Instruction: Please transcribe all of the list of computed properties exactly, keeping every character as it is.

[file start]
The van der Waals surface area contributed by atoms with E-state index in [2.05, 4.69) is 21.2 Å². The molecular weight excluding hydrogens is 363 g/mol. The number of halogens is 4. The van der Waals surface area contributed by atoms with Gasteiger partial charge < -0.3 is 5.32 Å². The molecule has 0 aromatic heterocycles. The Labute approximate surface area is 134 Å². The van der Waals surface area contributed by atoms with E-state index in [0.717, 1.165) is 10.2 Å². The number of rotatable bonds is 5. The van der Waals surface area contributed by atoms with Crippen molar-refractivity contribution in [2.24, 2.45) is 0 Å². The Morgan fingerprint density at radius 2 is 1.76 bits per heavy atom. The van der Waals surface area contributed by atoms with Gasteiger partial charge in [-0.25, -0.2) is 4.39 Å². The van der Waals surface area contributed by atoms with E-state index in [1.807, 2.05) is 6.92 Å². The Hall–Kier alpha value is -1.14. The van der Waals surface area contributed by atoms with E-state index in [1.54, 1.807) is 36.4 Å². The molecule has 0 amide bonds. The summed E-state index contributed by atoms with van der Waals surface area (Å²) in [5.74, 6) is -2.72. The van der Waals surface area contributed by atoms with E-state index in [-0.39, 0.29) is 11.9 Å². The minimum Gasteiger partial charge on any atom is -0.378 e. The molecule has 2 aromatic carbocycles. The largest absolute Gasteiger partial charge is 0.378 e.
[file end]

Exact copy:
The van der Waals surface area contributed by atoms with E-state index in [2.05, 4.69) is 21.2 Å². The molecular weight excluding hydrogens is 363 g/mol. The number of halogens is 4. The van der Waals surface area contributed by atoms with Gasteiger partial charge < -0.3 is 5.32 Å². The molecule has 0 aromatic heterocycles. The Labute approximate surface area is 134 Å². The van der Waals surface area contributed by atoms with E-state index in [0.717, 1.165) is 10.2 Å². The number of rotatable bonds is 5. The van der Waals surface area contributed by atoms with Crippen molar-refractivity contribution in [2.24, 2.45) is 0 Å². The Morgan fingerprint density at radius 2 is 1.76 bits per heavy atom. The van der Waals surface area contributed by atoms with Gasteiger partial charge in [-0.25, -0.2) is 4.39 Å². The van der Waals surface area contributed by atoms with E-state index in [1.807, 2.05) is 6.92 Å². The Hall–Kier alpha value is -1.14. The van der Waals surface area contributed by atoms with E-state index in [1.54, 1.807) is 36.4 Å². The molecule has 0 amide bonds. The summed E-state index contributed by atoms with van der Waals surface area (Å²) in [5.74, 6) is -2.72. The van der Waals surface area contributed by atoms with E-state index in [-0.39, 0.29) is 11.9 Å². The minimum Gasteiger partial charge on any atom is -0.378 e. The molecule has 2 aromatic carbocycles. The largest absolute Gasteiger partial charge is 0.378 e.